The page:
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Stereophonics Play Nice in Both Ears

Stereophonics / JJ72
The Metro
Chicago, IL
Jan. 29, 2002

Review by Scott Stegenga
Photos by Barry Brecheisen

It's interesting to consider that some bands who have a lot of trouble selling out intimate venues like The Metro have no trouble selling out football stadiums, or even castles, but then they'd have to go back to their homes across the Atlantic to do so. Stereophonics are without a doubt one of the hardest working bands from the UK who are trying real hard to attain superstar status on both sides of the ocean. Their latest CD Just Enough Education to Perform could easily be compared to Rod Stewart's Atlantic Crossing with it's blend of American storyteller blues-rock peppered with a touch of the homespun Brit-pop vibe.
Stereophonics The Welsh trio came to Chicago's Metro to convince we fellow Americans that they can rock like none other. And rock they did. Set amid a huge drum kit, an oriental rug and several amps, Stereophonics came out tonight as a five-piece unit driving their 'full heads on rock' down our American road. Opening with the haunting "Mr. Writer," singer Kelly Jones, clad in sunglasses, shortly cropped hair, black t-shirt and tattered jeans and a blond Les Paul, led the band with his many stories that paid tribute to the raw and pure rock ideal. Song after song, the band jammed continuously with great pleasure and ease as they performed songs from all their albums, plus a few cover tunes. Whether it was an acoustic sit-down song, or a full-on rock jam, the Phonics demonstrated how a rock show should be done. Songs like "The Bartender and the Thief," "Local Boy in the Photograph" and "Watch Them Fly Sundays" look good on paper, but sounded even better live, and drummer Stuart Cable has to be the human likeness of Animal from The Muppets with his huge head and wild curly hair sprouting everywhere and constant wild-man drum antics. This evening, Stereophonics easily proved to Chicago that there was no other band quite like them and especially none more phonic.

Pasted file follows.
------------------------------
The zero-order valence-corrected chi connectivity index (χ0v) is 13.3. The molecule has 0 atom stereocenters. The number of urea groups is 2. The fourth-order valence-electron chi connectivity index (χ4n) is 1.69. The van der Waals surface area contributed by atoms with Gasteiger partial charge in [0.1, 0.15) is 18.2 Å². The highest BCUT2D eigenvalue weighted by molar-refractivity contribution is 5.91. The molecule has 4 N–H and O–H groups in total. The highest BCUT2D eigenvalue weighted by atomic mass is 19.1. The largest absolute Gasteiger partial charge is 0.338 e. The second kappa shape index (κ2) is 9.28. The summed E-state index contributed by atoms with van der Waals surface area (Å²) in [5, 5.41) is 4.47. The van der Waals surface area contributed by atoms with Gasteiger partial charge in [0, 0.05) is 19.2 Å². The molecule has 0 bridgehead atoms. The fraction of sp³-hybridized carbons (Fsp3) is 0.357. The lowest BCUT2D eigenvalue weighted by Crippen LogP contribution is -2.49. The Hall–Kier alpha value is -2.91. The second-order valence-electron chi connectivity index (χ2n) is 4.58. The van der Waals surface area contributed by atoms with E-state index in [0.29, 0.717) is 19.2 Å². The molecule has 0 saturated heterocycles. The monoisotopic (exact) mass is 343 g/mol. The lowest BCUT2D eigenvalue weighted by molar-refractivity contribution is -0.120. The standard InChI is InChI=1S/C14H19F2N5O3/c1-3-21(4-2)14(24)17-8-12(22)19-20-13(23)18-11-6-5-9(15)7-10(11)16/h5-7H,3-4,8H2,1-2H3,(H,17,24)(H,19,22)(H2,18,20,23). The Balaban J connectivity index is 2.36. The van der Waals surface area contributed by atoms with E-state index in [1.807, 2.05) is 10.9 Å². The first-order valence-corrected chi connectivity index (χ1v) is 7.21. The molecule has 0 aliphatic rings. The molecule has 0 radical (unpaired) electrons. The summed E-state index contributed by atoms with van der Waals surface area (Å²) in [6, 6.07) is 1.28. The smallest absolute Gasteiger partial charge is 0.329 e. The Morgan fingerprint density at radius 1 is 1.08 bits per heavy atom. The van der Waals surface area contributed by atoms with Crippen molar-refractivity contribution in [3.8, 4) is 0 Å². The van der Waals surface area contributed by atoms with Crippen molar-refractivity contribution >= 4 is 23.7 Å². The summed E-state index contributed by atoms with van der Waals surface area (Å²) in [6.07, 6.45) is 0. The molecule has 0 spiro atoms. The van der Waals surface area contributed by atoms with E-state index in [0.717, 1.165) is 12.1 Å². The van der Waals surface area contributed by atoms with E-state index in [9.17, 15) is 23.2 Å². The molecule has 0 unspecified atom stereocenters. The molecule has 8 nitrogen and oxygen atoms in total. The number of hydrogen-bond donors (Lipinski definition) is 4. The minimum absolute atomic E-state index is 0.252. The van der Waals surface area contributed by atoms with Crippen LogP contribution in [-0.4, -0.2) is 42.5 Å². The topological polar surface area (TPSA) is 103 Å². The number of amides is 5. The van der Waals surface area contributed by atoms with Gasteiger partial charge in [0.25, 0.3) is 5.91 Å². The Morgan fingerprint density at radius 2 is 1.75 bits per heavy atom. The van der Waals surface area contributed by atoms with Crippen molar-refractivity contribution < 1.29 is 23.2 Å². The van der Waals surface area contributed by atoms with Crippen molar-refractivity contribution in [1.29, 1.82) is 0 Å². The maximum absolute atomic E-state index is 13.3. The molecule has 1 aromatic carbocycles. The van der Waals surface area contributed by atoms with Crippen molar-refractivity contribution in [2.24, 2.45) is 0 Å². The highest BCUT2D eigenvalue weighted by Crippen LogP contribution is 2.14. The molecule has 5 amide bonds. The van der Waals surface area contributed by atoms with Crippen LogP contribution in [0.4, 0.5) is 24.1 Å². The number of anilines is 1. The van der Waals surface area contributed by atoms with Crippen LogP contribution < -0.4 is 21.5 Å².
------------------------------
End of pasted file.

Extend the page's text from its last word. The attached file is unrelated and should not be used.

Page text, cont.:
Irish trio JJ72 opened the evening with their passionate post-Nirvana noise consisting of singer Mark Greaney's elfin-like vocals, Fergal Matthews' tribal drumming, and the swank bass playing of Hilary Woods. Playing songs from their self-titled debut album and a few new ones, JJ72's unique and original style was laid out bare for all the audience. It's a tough job being a hard power trio opening for an audience of mellower listeners, but the vast 11-song set was received with modest interest and applause. Recent songs like "Oxygen," "Surrender" and new ones like "Formulae" and "I Saw a Prayer" caught the audience's attention one way or another and ended with the emotional roller coaster"Bumble Bee." Lets hope they return again for a 'full-on rock crowd' sometime in the future. I'm sure with more crowd enthusiasm they'll have lots more to give.


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